Gastroenteritis is usually self‑limiting. Therefore treatment normally only includes advice on rehydration to prevent serious dehydration, although in some cases antibiotic therapy, anti-diarrhoeal or antiemetic drugs are given according to the NICE clinical knowledge summary on gastroenteritis. Stool samples are sometimes analysed to identify the infectious agent causing the gastroenteritis and the clinical knowledge summary, which is designed for healthcare professionals providing primary healthcare, describes patient selection criteria for stool analysis:

  • people who are systemically unwell

  • people who have blood or pus in the stool

  • people who have an impaired immune system

  • people who have recently stayed in hospital or had recent antibiotic treatment

  • people with diarrhoea that has occurred after travelling abroad to certain countries

  • people with persistent diarrhoea in whom giardiasis is suspected

  • where there is diagnostic uncertainty.

The NICE guideline on diarrhoea and vomiting in children, which applies to children younger than 5 years presenting in any setting, recommends that microbiological investigation of stools should be done when:

  • septicaemia is suspected

  • there is blood or mucus in the stool

  • the child is immunocompromised.

Microbiological stool investigations should be considered when:

  • the child has recently been abroad

  • the diarrhoea has not improved by day 7

  • there is uncertainty about the diagnosis of gastroenteritis.

To enable the rapid detection and management of disease and epidemics, registered medical practitioners and laboratories in the UK have a statutory duty to notify their local health protection team when they diagnose certain 'notifiable' diseases (Public Health England 2010). This should be done orally, usually by telephone. It is recommended that this should always be done within 24 hours of the diagnosis. Urgent oral notification should be followed up by written notification within 7 days. Notifiable bacterial organisms associated with gastroenteritis include Campylobacter spp., Salmonella, Shigella and verocytotoxigenic E. coli (including E. coli O157).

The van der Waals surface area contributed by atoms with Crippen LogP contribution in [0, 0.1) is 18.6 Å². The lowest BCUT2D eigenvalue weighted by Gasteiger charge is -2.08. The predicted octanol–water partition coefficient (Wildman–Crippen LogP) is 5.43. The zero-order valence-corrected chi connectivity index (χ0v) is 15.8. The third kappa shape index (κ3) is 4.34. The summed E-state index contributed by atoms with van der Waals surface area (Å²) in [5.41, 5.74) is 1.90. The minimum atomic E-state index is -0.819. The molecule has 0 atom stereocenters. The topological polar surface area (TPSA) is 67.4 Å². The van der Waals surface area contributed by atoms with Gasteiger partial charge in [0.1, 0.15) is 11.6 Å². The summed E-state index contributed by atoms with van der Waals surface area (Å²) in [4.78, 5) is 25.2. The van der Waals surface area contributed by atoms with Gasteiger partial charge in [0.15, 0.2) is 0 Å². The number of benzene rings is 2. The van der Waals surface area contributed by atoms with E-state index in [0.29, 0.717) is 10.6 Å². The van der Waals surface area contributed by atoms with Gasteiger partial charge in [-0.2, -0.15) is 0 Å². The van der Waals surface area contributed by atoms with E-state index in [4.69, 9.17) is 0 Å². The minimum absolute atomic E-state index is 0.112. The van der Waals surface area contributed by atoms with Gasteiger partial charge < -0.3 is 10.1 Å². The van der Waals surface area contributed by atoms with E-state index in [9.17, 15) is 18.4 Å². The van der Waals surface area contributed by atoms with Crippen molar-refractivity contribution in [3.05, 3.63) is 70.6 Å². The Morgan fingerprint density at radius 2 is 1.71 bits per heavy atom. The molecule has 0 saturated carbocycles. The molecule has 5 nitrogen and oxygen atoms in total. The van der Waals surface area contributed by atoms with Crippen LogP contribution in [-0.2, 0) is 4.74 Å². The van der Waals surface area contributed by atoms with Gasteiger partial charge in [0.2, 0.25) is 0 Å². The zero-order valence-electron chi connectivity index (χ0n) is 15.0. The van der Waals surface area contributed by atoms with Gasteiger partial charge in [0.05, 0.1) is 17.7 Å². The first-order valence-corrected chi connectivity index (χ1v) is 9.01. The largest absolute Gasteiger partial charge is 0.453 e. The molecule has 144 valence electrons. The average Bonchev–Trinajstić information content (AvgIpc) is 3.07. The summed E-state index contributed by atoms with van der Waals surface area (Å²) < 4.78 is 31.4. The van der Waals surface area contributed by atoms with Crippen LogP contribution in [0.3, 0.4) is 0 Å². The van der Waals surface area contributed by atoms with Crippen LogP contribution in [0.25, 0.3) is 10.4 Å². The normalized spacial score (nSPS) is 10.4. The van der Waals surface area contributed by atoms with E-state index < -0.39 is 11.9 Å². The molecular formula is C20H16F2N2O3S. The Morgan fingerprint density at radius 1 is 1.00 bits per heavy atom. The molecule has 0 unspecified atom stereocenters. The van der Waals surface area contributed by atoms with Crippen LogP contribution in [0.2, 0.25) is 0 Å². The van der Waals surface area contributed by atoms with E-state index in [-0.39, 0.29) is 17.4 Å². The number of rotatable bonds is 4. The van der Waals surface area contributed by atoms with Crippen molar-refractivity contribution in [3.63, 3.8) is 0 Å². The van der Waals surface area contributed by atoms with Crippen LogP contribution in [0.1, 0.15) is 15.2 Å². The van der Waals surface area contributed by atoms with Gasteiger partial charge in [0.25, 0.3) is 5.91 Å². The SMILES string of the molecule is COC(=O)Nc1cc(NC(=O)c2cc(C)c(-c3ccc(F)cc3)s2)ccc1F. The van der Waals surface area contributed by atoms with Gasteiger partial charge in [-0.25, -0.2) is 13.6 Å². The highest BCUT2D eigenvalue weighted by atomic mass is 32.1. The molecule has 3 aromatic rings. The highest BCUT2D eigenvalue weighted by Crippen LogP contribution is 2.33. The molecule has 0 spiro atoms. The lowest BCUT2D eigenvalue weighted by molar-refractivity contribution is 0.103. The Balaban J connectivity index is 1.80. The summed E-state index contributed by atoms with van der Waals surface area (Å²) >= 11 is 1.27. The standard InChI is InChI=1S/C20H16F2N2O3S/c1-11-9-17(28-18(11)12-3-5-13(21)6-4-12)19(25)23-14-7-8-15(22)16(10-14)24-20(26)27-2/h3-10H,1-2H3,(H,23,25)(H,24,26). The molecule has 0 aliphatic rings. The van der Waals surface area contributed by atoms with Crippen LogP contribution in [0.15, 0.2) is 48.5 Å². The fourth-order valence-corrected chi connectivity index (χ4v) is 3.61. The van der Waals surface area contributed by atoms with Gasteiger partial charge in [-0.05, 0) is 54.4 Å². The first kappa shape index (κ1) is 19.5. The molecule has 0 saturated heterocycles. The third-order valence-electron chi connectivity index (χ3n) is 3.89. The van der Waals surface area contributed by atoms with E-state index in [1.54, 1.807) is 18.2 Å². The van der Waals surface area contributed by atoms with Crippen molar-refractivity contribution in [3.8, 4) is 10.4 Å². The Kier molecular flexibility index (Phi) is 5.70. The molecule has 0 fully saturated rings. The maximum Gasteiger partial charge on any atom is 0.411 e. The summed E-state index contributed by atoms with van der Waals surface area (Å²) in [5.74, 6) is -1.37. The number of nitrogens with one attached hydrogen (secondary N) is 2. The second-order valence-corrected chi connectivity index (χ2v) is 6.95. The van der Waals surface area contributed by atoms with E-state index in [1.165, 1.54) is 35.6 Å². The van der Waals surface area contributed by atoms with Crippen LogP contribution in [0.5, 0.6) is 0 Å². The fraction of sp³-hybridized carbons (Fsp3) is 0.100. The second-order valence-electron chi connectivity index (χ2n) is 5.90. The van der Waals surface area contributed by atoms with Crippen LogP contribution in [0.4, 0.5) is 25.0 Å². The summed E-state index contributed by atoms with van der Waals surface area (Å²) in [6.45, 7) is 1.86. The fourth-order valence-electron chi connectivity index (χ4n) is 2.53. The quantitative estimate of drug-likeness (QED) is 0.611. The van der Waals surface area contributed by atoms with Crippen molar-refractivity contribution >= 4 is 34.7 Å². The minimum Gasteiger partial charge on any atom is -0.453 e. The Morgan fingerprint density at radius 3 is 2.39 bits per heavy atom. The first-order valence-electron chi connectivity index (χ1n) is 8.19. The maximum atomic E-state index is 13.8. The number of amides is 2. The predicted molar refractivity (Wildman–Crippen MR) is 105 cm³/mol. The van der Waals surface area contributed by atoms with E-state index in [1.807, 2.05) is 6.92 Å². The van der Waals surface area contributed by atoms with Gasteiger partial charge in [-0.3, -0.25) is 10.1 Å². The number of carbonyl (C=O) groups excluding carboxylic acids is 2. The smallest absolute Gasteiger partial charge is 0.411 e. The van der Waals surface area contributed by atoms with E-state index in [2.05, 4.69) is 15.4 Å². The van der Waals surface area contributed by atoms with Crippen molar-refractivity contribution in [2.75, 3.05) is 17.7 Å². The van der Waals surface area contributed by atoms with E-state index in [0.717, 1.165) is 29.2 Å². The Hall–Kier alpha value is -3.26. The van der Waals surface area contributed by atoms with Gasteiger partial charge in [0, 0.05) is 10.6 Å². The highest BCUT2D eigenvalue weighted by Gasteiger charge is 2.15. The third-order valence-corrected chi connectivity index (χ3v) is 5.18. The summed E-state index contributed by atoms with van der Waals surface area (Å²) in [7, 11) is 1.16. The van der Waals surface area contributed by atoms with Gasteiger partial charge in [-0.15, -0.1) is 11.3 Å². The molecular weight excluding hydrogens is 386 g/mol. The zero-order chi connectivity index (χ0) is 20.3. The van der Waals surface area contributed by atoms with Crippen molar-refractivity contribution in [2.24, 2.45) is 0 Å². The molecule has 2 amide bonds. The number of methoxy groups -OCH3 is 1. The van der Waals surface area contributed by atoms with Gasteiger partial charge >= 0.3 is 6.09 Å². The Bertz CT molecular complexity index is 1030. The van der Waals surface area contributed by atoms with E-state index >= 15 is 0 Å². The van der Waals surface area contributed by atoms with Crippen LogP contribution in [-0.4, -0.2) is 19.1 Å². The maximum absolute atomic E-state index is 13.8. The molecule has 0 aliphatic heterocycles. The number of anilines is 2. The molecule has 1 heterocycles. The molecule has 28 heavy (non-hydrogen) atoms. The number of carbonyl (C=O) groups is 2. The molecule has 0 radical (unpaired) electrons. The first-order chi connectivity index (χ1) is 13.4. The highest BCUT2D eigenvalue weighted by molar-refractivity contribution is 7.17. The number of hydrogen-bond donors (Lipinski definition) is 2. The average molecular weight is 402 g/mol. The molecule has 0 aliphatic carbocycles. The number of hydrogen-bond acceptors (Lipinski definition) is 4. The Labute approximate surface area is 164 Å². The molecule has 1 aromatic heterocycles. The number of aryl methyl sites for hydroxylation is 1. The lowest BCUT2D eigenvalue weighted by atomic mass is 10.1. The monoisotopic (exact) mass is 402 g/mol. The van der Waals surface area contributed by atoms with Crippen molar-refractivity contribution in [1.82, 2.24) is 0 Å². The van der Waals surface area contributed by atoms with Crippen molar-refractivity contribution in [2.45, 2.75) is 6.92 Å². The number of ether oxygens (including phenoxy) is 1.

Standards for microbiological investigations involving enteric pathogens are set out by the Standards Unit, which is part of Microbiology Services at Public Health England.

Microbiology laboratories testing faecal specimens look for a number of specific pathogens. The laboratory decides which pathogens to look for, based on a complex range of factors, including whether:

  • the specimen is from a hospital patient or a person being treated in primary care

  • an infectious disease outbreak is involved

  • the patient lives in the UK or has travelled to the UK from their home abroad

  • food poisoning is involved

  • the patient has a compromised or suppressed immune system

  • the patient is a child under the age of 5 years.

All diagnostic specimens (except when screening for a specific organism is requested) should be cultured using standard bacterial culture methods to identify Campylobacter spp., Salmonella and Shigella spp. and E. coli O157. Further tests may be added if necessary, and some specimens may need to go to a reference laboratory for strain‑type identification (Public Health England 2014).

Usually, samples test negative because these pathogens are relatively rare, even among people with gastroenteritis. Bacterial culture is recognised as having less than 100% sensitivity. PCR has a higher sensitivity, and can detect very low levels of pathogens in the sample. Therefore, more pathogens can be found using PCR than conventional bacterial culture, although the clinical significance of these additional pathogens may sometimes be uncertain (Public Health England 2014).

Some laboratories currently use PCR methods for detecting gastrointestinal pathogens. Guidance from Public Health England (2014) states that rapid diagnostic tests, such as PCR, should be considered for use, if available. In current practice, bacterial culture is done following a positive PCR result whereas a negative PCR test can avoid the need for bacterial culture of stool specimens.

The Health Protection Agency has produced guidance on the interpretation of PCR assays (Health Protection Agency, now Public Health England, 2013). If PCR was used to identify a notifiable infection, this should also be reported and local laboratories should confirm the result by culture when possible.

Identifying which enteric pathogen is causing gastroenteritis may not always result in a change of treatment but early detection or exclusion of pathogens, including the bacteria detected by BD MAX EBP, may reduce the length of stay or avoid the need for isolation. Identification may be used to monitor infectious diseases, for outbreak investigations, for epidemiological investigations and for surveillance. In some circumstances, such as for people with a compromised or suppressed immune system, pathogen identification may save lives because rapid identification of pathogens allows appropriate antibiotics to be given sooner. Early identification of pathogens may also prevent surgical intervention because gastroenteritis can mimic acute appendicitis.